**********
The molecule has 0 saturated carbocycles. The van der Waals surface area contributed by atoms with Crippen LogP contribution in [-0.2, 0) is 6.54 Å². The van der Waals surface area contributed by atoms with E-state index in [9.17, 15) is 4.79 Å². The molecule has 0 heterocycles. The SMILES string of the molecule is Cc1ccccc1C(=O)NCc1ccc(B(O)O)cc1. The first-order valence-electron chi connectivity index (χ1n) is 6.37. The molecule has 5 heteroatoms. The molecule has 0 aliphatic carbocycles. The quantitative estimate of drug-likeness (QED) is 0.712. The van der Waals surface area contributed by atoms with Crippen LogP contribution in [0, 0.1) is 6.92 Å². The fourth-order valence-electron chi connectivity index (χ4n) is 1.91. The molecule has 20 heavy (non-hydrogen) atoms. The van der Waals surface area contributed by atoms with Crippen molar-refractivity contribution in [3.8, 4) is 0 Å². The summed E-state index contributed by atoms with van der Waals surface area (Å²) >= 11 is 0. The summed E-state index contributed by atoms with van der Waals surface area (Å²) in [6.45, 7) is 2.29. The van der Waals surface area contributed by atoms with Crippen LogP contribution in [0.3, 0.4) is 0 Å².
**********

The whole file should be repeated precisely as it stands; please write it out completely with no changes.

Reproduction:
The molecule has 0 saturated carbocycles. The van der Waals surface area contributed by atoms with Crippen LogP contribution in [-0.2, 0) is 6.54 Å². The van der Waals surface area contributed by atoms with E-state index in [9.17, 15) is 4.79 Å². The molecule has 0 heterocycles. The SMILES string of the molecule is Cc1ccccc1C(=O)NCc1ccc(B(O)O)cc1. The first-order valence-electron chi connectivity index (χ1n) is 6.37. The molecule has 5 heteroatoms. The molecule has 0 aliphatic carbocycles. The quantitative estimate of drug-likeness (QED) is 0.712. The van der Waals surface area contributed by atoms with Crippen LogP contribution in [0, 0.1) is 6.92 Å². The fourth-order valence-electron chi connectivity index (χ4n) is 1.91. The molecule has 20 heavy (non-hydrogen) atoms. The van der Waals surface area contributed by atoms with Crippen molar-refractivity contribution in [3.8, 4) is 0 Å². The summed E-state index contributed by atoms with van der Waals surface area (Å²) >= 11 is 0. The summed E-state index contributed by atoms with van der Waals surface area (Å²) in [6.45, 7) is 2.29. The van der Waals surface area contributed by atoms with Crippen LogP contribution in [0.3, 0.4) is 0 Å².